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S > SHARP  > MZ 80K   

MZ 80K

The MZ-80K was, alongside the Apple II, the Commodore PET and the Tandy TRS 80’s one of the best known computer in the early 80's. Its name stands for "M" from MICRO and Z-80 from the computer it uses.

It has no language in ROM, and BASIC has to be loaded from tape. Sharp called this "clean design", as you could choose what you wanted to put in your computer, the MZ-80K being delivered clean... Though a 5.25" floppy disk unit was later available, most people never used anything else than the built-in tape recorder (1200 bps).

There is no colour, no high resolution and characters sets can't be redefined. But the pre-defined characters set was very complete offering a lot of different graphical symbols, and people (mainly japanese) created great games, overcoming the main flaw of the MZ-80 serie... A graphic card was later designed for this computer, allowing to redefine the characters set resulting in a virtual "high resolution" of 320 x 192 pixels.

The MZ-80K is equiped with a real clock and a built-in speaker.

First MZ-80K were sold in Japan as assembly kits (1978). In 1980, Sharp released the MZ-80K2 which is basicaly a MZ-80K with 32 KB RAM, a non-reflective keyboard and and a volume control at the rear of the system. One year later, a cost reduced version, the MZ-80K2e, was marketed as an anniversay model when MZ serie sales reached one hundred thousand machines.

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My first proper computer. Built like a tank (well compared to the Sinclair ZX80). Felt like I could roll it down stairs and it would still work. Came with a booklet listing the ROM. You could follow step by step through the code and see how it read commands from the keyboard, displayed characters on the screen and loaded data from the tape drive. I learnt Z80 assembler programming on it. I also learnt Pascal using a neat little compiler from a company in Swindon I cannot remember the name of. You could inspect the compiler output to see how it implemented loops, subroutine calls, etc. This computer opened up possibilities to me that I hadn''t even dreamt of before. Two years later I had an MSc degree in Computing. Exciting times.

Saturday 28th January 2023
Tristram Brelstaff (UK)

I am sitting in my office coding in .net and the like, and on my right is my Sharp MZ-80K that started it all! And it has a hi-res graphics card :-o

Like others, it was my first computer. My dad bought it for me, as I was a sickly child with really bad asthma and eczema and he thought that an active life-style wouldn’t be an option (he was wrong by the way).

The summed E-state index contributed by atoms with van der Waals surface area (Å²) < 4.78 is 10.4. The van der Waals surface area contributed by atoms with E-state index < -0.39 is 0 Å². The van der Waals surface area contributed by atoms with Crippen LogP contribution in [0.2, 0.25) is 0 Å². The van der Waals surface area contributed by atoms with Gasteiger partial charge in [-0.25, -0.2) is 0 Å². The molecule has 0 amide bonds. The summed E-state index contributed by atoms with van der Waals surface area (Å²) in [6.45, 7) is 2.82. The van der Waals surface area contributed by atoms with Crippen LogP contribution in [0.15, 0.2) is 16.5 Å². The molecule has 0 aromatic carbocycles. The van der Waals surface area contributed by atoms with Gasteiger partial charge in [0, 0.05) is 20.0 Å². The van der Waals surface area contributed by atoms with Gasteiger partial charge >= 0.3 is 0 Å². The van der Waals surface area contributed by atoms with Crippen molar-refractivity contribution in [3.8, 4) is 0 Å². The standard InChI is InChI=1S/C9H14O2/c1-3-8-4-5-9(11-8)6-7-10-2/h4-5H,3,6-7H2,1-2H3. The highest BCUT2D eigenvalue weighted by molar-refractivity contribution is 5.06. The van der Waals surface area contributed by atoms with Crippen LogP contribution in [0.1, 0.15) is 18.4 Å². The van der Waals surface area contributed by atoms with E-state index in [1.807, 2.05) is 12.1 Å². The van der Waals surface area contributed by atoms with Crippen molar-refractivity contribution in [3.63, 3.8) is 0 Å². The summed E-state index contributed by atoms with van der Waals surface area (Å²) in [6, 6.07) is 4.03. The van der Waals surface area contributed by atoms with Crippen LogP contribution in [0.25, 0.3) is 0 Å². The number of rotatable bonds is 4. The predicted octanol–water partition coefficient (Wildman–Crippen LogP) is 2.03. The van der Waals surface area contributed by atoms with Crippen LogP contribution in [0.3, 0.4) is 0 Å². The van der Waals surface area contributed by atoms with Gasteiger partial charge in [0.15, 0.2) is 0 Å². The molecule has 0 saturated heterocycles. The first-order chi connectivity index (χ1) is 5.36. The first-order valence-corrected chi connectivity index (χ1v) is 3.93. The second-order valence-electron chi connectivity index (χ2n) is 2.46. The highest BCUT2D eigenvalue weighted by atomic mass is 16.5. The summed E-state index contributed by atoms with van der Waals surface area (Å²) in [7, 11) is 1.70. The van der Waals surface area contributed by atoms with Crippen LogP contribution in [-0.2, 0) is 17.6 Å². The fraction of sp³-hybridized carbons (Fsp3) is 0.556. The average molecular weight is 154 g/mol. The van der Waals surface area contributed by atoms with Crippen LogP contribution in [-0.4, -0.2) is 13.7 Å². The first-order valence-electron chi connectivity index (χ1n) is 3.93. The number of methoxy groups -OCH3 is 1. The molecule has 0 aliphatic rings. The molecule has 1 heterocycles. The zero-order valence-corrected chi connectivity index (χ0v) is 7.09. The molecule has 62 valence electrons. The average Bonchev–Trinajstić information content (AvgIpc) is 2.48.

I remember the Orange BASIC book that came with it, which I trawled through again and again to learn how to use this new machine. There was a TRON light-cycle like game in there over several pages called something like “Mr Smith and Mr Jones”, which I laboriously typed in with 1 finger. I remember being very upset when I accidentally cleared the screen and I thought I’d lost it all. That’s when I discovered the LIST command :-)

Friday 8th March 2013
Chris Mottram (Swadlincote UK)

Though it looked like a Norse ship it was in fact meant to represent the Argo and thus a voyage of discovery.

If one sees the MZ80K M/C or Assembler Manuals the ship is larger and the figures on it can be seen to be Greek, also it is accompanied by a map indicating

oh and what''s this just beneath the Argo


Tuesday 3rd March 2009
yowl (UK)


TYPE  Home Computer
YEAR  1979
BUILT IN LANGUAGE  Sharp Basic available on tape
KEYBOARD  Strange transparent square keys. 78 keys. Numeric keypad
CPU  Sharp LH-0080 (Zilog Z80 A compatible)
RAM  20 KB (up to 48 KB)
MZ-80K2 & K2e: 32 KB
TEXT MODES  40 x 25 (8 x 8 character matrix)
COLORS  built-in 10'' black & white monochrome monitor
SOUND  one channel
SIZE / WEIGHT  410 (W) x 470 (D) x 270 (H) mm / 13 kg
I/O PORTS  Expansion bus
BUILT IN MEDIA  Tape recorder
PERIPHERALS  RAM expansions, printer, Floppy drives unit, color display
PRICE  MZ-80K: 198,000 yen (1978, japan)
MZ-80K2: 198,000 yen (1980, japan)
MZ-80K2e: 148,000 yen (1981, japan)

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